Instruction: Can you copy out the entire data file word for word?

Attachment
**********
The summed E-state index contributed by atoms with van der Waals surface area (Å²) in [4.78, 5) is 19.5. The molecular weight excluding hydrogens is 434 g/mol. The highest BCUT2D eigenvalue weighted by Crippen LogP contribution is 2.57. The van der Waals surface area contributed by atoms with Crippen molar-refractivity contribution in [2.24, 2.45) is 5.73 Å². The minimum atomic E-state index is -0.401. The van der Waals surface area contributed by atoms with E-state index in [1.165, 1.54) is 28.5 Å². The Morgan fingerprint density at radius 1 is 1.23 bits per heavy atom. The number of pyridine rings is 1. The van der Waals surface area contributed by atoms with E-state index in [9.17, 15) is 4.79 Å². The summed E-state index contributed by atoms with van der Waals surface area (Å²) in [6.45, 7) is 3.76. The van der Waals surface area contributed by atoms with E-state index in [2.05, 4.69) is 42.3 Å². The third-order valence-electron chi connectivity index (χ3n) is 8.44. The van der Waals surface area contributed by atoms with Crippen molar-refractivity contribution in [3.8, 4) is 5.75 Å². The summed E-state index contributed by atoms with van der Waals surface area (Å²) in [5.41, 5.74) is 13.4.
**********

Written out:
The summed E-state index contributed by atoms with van der Waals surface area (Å²) in [4.78, 5) is 19.5. The molecular weight excluding hydrogens is 434 g/mol. The highest BCUT2D eigenvalue weighted by Crippen LogP contribution is 2.57. The van der Waals surface area contributed by atoms with Crippen molar-refractivity contribution in [2.24, 2.45) is 5.73 Å². The minimum atomic E-state index is -0.401. The van der Waals surface area contributed by atoms with E-state index in [1.165, 1.54) is 28.5 Å². The Morgan fingerprint density at radius 1 is 1.23 bits per heavy atom. The number of pyridine rings is 1. The van der Waals surface area contributed by atoms with E-state index in [9.17, 15) is 4.79 Å². The summed E-state index contributed by atoms with van der Waals surface area (Å²) in [6.45, 7) is 3.76. The van der Waals surface area contributed by atoms with E-state index in [2.05, 4.69) is 42.3 Å². The third-order valence-electron chi connectivity index (χ3n) is 8.44. The van der Waals surface area contributed by atoms with Crippen molar-refractivity contribution in [3.8, 4) is 5.75 Å². The summed E-state index contributed by atoms with van der Waals surface area (Å²) in [5.41, 5.74) is 13.4.